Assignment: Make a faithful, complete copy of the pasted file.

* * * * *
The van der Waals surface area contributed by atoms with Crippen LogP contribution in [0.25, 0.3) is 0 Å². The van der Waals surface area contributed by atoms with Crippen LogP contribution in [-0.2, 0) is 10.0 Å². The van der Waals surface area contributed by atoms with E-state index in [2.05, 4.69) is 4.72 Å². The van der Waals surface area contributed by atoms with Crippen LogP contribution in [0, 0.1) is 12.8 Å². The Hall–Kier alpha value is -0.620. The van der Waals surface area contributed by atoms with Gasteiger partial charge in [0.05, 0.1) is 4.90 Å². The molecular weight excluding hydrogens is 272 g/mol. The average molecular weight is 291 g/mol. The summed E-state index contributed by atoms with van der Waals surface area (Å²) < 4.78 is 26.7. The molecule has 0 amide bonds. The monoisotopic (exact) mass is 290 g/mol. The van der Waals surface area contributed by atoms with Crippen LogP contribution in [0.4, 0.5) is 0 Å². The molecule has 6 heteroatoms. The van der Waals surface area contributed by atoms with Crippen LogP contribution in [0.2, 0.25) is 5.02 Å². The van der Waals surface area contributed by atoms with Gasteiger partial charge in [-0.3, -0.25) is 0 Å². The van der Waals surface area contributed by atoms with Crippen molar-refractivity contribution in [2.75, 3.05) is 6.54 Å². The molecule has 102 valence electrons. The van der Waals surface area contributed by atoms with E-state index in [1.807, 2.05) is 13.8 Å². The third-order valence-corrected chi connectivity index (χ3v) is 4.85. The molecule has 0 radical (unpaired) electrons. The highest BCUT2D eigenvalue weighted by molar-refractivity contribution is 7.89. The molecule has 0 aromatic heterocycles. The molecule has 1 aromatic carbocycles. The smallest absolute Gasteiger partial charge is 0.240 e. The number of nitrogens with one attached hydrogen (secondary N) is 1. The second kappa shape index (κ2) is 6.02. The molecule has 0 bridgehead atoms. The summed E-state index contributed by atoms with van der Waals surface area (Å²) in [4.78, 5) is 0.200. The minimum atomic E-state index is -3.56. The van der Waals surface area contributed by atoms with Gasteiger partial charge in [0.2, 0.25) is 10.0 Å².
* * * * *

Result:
The van der Waals surface area contributed by atoms with Crippen LogP contribution in [0.25, 0.3) is 0 Å². The van der Waals surface area contributed by atoms with Crippen LogP contribution in [-0.2, 0) is 10.0 Å². The van der Waals surface area contributed by atoms with E-state index in [2.05, 4.69) is 4.72 Å². The van der Waals surface area contributed by atoms with Crippen LogP contribution in [0, 0.1) is 12.8 Å². The Hall–Kier alpha value is -0.620. The van der Waals surface area contributed by atoms with Gasteiger partial charge in [0.05, 0.1) is 4.90 Å². The molecular weight excluding hydrogens is 272 g/mol. The average molecular weight is 291 g/mol. The summed E-state index contributed by atoms with van der Waals surface area (Å²) < 4.78 is 26.7. The molecule has 0 amide bonds. The monoisotopic (exact) mass is 290 g/mol. The van der Waals surface area contributed by atoms with Crippen LogP contribution in [0.4, 0.5) is 0 Å². The molecule has 6 heteroatoms. The van der Waals surface area contributed by atoms with Crippen LogP contribution in [0.2, 0.25) is 5.02 Å². The van der Waals surface area contributed by atoms with Gasteiger partial charge in [-0.3, -0.25) is 0 Å². The van der Waals surface area contributed by atoms with Crippen molar-refractivity contribution in [2.75, 3.05) is 6.54 Å². The molecule has 102 valence electrons. The van der Waals surface area contributed by atoms with E-state index in [1.807, 2.05) is 13.8 Å². The third-order valence-corrected chi connectivity index (χ3v) is 4.85. The molecule has 0 radical (unpaired) electrons. The highest BCUT2D eigenvalue weighted by molar-refractivity contribution is 7.89. The molecule has 0 aromatic heterocycles. The molecule has 1 aromatic carbocycles. The smallest absolute Gasteiger partial charge is 0.240 e. The number of nitrogens with one attached hydrogen (secondary N) is 1. The second kappa shape index (κ2) is 6.02. The molecule has 0 bridgehead atoms. The summed E-state index contributed by atoms with van der Waals surface area (Å²) in [4.78, 5) is 0.200. The minimum atomic E-state index is -3.56. The van der Waals surface area contributed by atoms with Gasteiger partial charge in [0.2, 0.25) is 10.0 Å².